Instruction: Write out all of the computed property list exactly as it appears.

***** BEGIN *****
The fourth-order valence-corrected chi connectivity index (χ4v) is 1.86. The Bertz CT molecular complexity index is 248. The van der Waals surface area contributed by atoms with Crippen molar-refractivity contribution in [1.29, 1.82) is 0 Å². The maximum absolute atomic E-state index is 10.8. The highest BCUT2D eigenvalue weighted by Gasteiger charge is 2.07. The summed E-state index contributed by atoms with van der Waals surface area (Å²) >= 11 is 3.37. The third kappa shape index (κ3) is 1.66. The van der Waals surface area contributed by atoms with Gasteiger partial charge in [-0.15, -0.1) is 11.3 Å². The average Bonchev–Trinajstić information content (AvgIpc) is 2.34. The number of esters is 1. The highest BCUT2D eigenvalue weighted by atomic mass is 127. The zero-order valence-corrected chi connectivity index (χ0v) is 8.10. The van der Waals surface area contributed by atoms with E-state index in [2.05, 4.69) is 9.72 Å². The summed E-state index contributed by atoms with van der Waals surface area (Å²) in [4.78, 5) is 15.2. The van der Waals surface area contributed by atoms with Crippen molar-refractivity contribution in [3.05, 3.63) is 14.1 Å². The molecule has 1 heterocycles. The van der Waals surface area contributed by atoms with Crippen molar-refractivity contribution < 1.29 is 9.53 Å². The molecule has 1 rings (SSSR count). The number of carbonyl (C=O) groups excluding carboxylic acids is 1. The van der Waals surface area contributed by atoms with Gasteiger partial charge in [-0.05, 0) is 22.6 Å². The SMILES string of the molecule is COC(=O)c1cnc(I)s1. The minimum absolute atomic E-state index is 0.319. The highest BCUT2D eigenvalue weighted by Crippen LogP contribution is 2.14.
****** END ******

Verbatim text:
The fourth-order valence-corrected chi connectivity index (χ4v) is 1.86. The Bertz CT molecular complexity index is 248. The van der Waals surface area contributed by atoms with Crippen molar-refractivity contribution in [1.29, 1.82) is 0 Å². The maximum absolute atomic E-state index is 10.8. The highest BCUT2D eigenvalue weighted by Gasteiger charge is 2.07. The summed E-state index contributed by atoms with van der Waals surface area (Å²) >= 11 is 3.37. The third kappa shape index (κ3) is 1.66. The van der Waals surface area contributed by atoms with Gasteiger partial charge in [-0.15, -0.1) is 11.3 Å². The average Bonchev–Trinajstić information content (AvgIpc) is 2.34. The number of esters is 1. The highest BCUT2D eigenvalue weighted by atomic mass is 127. The zero-order valence-corrected chi connectivity index (χ0v) is 8.10. The van der Waals surface area contributed by atoms with E-state index in [2.05, 4.69) is 9.72 Å². The summed E-state index contributed by atoms with van der Waals surface area (Å²) in [4.78, 5) is 15.2. The van der Waals surface area contributed by atoms with Crippen molar-refractivity contribution in [3.05, 3.63) is 14.1 Å². The molecule has 1 heterocycles. The van der Waals surface area contributed by atoms with Crippen molar-refractivity contribution < 1.29 is 9.53 Å². The molecule has 1 rings (SSSR count). The number of carbonyl (C=O) groups excluding carboxylic acids is 1. The van der Waals surface area contributed by atoms with Gasteiger partial charge in [-0.05, 0) is 22.6 Å². The SMILES string of the molecule is COC(=O)c1cnc(I)s1. The minimum absolute atomic E-state index is 0.319. The highest BCUT2D eigenvalue weighted by Crippen LogP contribution is 2.14.